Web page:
"When people dehumanize others, they actually conceive of them as subhuman creatures. It's only because they think of them as subhuman creatures that this process can liberate aggression and exclude the target of aggression from the moral community," Smith is quoted in an interview on this NPR book - a compelling, 30-minute interview with NPR's Neal Conan.
When Nazis categorized Jews as rats during the Holocaust, it
was not just a figurative thing. The Nazis really considered Jewish people as rodent-like vermin. Similarly, Hutus
involved in the Rwanda genocide called Tutsis "cockroaches." And during the 1700s and 1800s, white Western Europeans, who held all of the of power, money and entitlement in
this Colonial New World, considered aboriginal, First Nations people and Africans as less-than-human. Africans were shipped over and made plantation slaves and Indians were hunted like game by the white man. - So
entire races have been marginalized historically, and this type of
categorization is particularly evident during times of war, and subsequently, during periods
of genocide against other ethnic groups or races. (See ibid.
A few months ago, right-wing, teabagging Ted Nugent called American Indians "stinking, unclean vermin," which is a good example that the kind of sub-humanizing Smith talks of in his NPR audio book is very much alive and well today. Nothing's changed, actually; and this arrogant entitlement of "who is more human than who" as far as race and ethnic background are concerned, is still a political ploy utilized by someone belonging to a race who thinks of himself as more privileged and even "more human" than another race. In this case, it's an aging, eccentric, Caucasian, guitarist and singer who made a few hits during the 1970s. Of course, this kind of thinking becomes dangerous when it's accepted by an ultra-conservative, elitist fringe of political hacks, who might just decide on acting on Nugent's extreme views by taking on a persecuting role. It sounds outlandish and impossible, but it's been done already in America on innumerable occasions, so why can't it happen again? There's been no race of people, in world history, who have suffered the effects of genocide, apartheid and hegemony more than Indians have, after all.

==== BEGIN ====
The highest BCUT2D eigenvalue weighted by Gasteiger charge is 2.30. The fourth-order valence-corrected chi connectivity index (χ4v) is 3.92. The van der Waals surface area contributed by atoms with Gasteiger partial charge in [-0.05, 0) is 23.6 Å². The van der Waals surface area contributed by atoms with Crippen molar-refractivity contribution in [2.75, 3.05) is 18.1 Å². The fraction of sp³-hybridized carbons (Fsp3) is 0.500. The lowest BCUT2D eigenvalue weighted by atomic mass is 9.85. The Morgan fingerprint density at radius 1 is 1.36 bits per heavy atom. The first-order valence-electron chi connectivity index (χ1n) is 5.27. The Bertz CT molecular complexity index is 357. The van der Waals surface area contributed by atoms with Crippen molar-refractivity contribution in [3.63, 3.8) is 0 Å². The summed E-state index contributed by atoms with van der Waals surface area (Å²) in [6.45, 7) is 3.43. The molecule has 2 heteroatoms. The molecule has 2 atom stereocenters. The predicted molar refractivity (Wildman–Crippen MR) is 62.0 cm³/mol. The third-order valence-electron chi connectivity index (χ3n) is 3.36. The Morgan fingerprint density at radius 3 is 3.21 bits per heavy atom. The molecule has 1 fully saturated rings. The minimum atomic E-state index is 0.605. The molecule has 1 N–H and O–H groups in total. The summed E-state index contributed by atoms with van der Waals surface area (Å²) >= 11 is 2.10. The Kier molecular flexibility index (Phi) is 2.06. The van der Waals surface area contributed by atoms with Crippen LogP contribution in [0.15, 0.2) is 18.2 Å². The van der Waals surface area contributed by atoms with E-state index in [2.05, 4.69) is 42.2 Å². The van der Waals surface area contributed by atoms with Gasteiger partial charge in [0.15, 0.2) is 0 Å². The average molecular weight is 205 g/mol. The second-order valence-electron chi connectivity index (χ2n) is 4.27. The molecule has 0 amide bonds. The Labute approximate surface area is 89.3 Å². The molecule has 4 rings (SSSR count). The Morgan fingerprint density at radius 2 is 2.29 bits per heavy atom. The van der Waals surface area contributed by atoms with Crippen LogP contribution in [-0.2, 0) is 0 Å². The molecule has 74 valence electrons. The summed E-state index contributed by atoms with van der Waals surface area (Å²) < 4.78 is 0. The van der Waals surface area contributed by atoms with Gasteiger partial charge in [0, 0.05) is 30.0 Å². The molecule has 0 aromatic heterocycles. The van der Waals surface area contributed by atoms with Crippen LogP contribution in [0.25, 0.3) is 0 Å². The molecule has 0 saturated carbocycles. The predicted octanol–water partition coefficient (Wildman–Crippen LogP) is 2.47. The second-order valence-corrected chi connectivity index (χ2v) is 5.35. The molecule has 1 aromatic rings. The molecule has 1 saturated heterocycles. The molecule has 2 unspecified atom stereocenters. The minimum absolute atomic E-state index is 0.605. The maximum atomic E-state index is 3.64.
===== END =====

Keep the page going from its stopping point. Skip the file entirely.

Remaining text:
Martin Luther King Jr. said in 1967's "Beyond Vietnam -- A Time to Break Silence: "We as a nation must undergo a radical revolution of values. We must rapidly begin the shift from a thing-oriented society to a person-oriented society. When machines and computers, profit motives and property rights, are considered more important than people, the giant triplets of racism, extreme materialism and militarism are incapable of being conquered."
Dr. King's quote is arguably more apropos today than even
during the turbulent times of the 1960s. In a day and age when people who
operate machines are delegated to being machines themselves, when money is of
more value than human life, society has become much worse than even immoral --
it has become amoral. We live in a clinically clean business, political, and
economic world in which women are objectified, abused, and even discarded in heinous sexual ways. As far as
American society is concerned, it seems to be becoming an acceptable standard. In today's world of strip
clubbing, cybersex, and "hooking up" for good times, any nubile body will do. It doesn't
matter that the soul inside the physical representation has a personality and a
character; no, it's more like: Let me see that hot body. Take off those clothes. Shake that thing. Dance for me. Dance, dance, dance.
Welcome to the flesh farm...The sin factory...The amoral and immoral department of lust, lechery and The American Wet Dream. And this is just another glaring example of sub-humanizing people.